Peruvian textile in a purse

Oh, it was a terrific conference. There were exhibits from several guilds, a gallery of individual weavings, a vendors’ area, wrapping up with a fashion show on the last night.

And I won a raffle prize!

We left PG on Sunday, June 16th and found my friend Judy A in Quesnel along with her husband Mike and two dogs, Serena and Jasmine. Judy took us to Barkerville, a historic mining town preserved as a National Historic Site of Canada.

Judy and me at Sing Kee Herbalist building

Judy convinced us to take the Fraser Canyon route to our next destination—the Sunshine Coast. We were not disappointed. Following the Fraser River down to Vancouver is not to be missed.

Fraser Canyon Route along Hwy 1

This had us staying overnite in Chilliwack and then taking the ferry the next morning to the Sunshine Coast. We soon realized that it would take more than the three days we had allotted to do it justice so we just stuck to the South and did not take the 2nd ferry to Powell River. (Another time)

Madeira Park, Sunshine Coast, BC

park in Gibsons with Heron

Davis Bay Pier
Last night at Davis Bay

For more pictures, go to my Flkr album at:
https://www.flickr.com/photos/myake/albums/72157709264434656

progress on cottage- note more posts

 

 

My Southwest Road Trip

Feb 3

Beat the Snow out of Bellingham on our flight to Tucson to start the trip. Arrived in Mesilla, NM at friends of my travel partner, Laura.

Jeep Compass and Me

Feb 4

Hike up the Organ Mountains to Dripping Springs where the Van Patton Hotel once stood along with the Boyd Sanitariaum. In the evening, we attended a show by Roy Zimmerman at a Unitarian Church.

Organ Mountains

Feb 5

Trip to White Sands National Monument in morning and Zuhl collection of Petrified Wood in the afternoon.

Petrified Wood from Zuhl Museum

link to Zuhl: https://zuhlmuseum.nmsu.edu/highlights/

Feb 6

On our way to Santa Fe we stopped in Hatch for photo op and San Antonio Owl Bar and Café and to see Sandhill Cranes at Bosque Del Apache National Wildlife Refuge. Stayed at the el Rey Court which brought us back in time to Old Route 66.

Feb 7

Took in three major museums in Santa Fe: Georgia O’Keefe Museum, Folk Art Museum, Indian Culture Museum. Finished the day off with a fabulous tapas dinner at La Boca.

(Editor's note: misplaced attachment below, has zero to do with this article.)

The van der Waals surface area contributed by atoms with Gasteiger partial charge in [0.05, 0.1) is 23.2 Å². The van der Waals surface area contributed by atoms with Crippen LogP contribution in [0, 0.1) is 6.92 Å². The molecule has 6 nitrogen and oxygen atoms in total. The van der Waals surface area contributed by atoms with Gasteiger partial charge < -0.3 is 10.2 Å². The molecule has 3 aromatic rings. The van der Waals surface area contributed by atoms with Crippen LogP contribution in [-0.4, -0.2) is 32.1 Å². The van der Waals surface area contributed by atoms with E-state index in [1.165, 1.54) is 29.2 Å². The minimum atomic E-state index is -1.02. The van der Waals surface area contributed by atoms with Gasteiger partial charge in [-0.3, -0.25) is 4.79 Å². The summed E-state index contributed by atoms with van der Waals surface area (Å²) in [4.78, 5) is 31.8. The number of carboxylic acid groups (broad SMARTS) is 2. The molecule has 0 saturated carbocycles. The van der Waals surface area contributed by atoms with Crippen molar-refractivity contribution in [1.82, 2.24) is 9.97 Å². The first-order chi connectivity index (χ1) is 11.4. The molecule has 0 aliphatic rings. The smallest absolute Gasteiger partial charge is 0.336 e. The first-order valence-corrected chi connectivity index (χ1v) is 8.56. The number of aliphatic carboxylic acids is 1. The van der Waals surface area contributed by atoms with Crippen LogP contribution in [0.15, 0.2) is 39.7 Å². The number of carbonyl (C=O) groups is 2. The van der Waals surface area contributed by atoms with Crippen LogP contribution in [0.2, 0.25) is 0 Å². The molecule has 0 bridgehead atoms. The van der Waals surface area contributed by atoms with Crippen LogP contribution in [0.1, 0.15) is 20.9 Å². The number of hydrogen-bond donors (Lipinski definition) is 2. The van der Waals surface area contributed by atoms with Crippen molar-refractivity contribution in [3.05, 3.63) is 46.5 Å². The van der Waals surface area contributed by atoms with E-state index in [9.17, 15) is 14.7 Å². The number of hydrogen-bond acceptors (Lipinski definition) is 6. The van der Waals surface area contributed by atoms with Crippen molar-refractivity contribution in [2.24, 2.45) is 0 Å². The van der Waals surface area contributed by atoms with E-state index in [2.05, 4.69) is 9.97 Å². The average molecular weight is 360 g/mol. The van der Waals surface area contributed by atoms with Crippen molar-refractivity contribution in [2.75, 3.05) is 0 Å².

Feb 8

Long trip from Santa Fe to Williams, AZ on I-40 with stop in Winslow, AZ to see a corner made famous by Jackson Browne and Glenn Frey. Williams also heralds back to Route 66 days.

Feb 9

Fun two hour train ride from Williams to the South Rim of the Grand Canyon. Besides the magnificent views, I was pleased to learn about the Hopi House designed by architect Mary Colter.

Feb 10

Left Williams for a scenic trip through the Oak Creek Canyon to Sedona and on to the historic mining town of Jerome and lastly to Prescott, AZ at an equally historic, art deco hotel with the odd sounding name of Hassayampa Inn. Hassayampa being an Apache word of the “upside down river”.

mural in Prescott

Feb 11

Surprise! It snowed that night so the trip on Hwy 89 through Wickenburg was a little icy, albeit beautiful. Reached our friends’ home in Goodyear (bought by the tire company to raise cotton used in the making of tires back in the day) where we planned to stay several days.

Feb 12

Went to the Musical Instrument Museum (MIM) that several people recommended to us. It was sure worth it. Worth a trip to Phoenix just for this museum. We spent six hours there and saw 6000 instruments. Check it out for yourselves: https://mim.org/

Feb 13 thru 15

Hung out with our Goodyear friends drinking the Kool-Aid.

Feb 16

drove to Saguaro National Park to see the cacti and then into Tucson for the Rock and Gem Show. Great way to spend our last day in Arizona.

Feb 17

Tucson Airport was deserted at 9:30 in the morning when we arrived for our noon flight to Bellingham. Waiting took as long as flying but we made it home safely and Roger picked me up at the ferry at 6:30 (7:30 Mountain time)

Now was that not a great Road Trip?

Meanwhile, Back at home:

fallen willow

To See all 166 photos on Flickr or any subset of them, here is the link:https://www.flickr.com/photos/myake/collections/72157705464574731/

A Journey to the Wild, Wild West

 

Barry and Straw Boss

Barry and Straw Boss

On October 2nd, the day after the sixth annual Friday Harbor Fall Farm Parade, I left the island for a two week adventure.  My friend Nancy W and I were going on a road trip.  One that had been months in the planning; we were intent on visiting both Crater Lake and Yosemite National Parks.  The first one I had seen when I was maybe nine years old.  The latter I had never seen.  I also wanted to visit Sisters, Bend, and Ashland, Oregon.  Our trip was planned to take the backroads rather than the interstate.  We saw a lot of eastern Oregon and Northeastern California.

Denim house in Sisters, Oregon

Denim house in Sisters, Oregon